Richard Payne Knight (1751-1824), The Landscape
But here again, ye rural nymphs, oppose
Nature's and Art's confederated foes!
Break their fell scythes, that would these beauties shave,
And sink their iron rollers in the wave!
Your favourite plants, and native haunts protect, 190
In wild obscurity, and rude neglect;
Or teach proud man his labour to employ
To form and decorate, and not destroy;
Teach him to place, and not remove the stone
On yonder bank, with moss and fern o'ergrown; 195
To cherish, not mow down, the weeds that creep
Along the shore, or overhang the steep;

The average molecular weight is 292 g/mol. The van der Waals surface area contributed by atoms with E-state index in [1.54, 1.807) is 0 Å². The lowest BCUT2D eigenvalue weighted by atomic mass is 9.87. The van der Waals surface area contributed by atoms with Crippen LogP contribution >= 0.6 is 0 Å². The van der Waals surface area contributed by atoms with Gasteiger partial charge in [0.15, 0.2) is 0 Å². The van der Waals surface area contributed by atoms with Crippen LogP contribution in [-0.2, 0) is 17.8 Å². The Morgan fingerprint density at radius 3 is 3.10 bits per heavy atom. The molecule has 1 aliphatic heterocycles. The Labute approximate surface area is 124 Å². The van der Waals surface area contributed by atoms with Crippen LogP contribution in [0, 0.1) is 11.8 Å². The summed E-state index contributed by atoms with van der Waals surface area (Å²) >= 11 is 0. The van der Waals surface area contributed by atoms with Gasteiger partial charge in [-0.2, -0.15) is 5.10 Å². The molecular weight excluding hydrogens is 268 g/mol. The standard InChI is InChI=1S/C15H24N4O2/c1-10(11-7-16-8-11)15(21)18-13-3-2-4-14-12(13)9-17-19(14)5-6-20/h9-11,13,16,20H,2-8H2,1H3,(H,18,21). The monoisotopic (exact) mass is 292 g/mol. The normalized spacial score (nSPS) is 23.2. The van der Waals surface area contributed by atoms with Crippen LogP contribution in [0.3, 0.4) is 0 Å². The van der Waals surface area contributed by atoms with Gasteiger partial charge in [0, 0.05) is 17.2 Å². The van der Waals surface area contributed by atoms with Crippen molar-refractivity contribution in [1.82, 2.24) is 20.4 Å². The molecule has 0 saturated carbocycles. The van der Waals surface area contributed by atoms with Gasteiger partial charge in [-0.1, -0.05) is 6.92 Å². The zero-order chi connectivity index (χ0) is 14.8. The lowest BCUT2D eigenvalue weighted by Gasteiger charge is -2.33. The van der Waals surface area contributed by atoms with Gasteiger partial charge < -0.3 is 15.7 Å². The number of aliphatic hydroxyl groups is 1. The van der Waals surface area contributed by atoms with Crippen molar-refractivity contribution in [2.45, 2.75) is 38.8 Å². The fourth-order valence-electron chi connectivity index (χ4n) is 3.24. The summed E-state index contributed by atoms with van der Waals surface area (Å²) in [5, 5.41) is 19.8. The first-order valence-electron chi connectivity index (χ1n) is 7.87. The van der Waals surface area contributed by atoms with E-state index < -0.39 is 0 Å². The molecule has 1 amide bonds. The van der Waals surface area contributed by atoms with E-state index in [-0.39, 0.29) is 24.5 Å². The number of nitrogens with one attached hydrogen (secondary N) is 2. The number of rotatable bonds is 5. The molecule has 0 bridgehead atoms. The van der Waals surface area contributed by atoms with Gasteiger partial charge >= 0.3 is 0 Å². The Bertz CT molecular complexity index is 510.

To break, not level, the slow-rising ground,
And guard, not cut, the fern that shades it round.
On "iron rollers" (line 189), see Oxford English Dictionary
, s.v. roller, n.1
, sense 4.a: "A heavy cylinder of wood, stone, or (now usually) metal, fitted in a frame with shafts or a handle, used for flattening and smoothing the ground, crushing clods of earth, etc."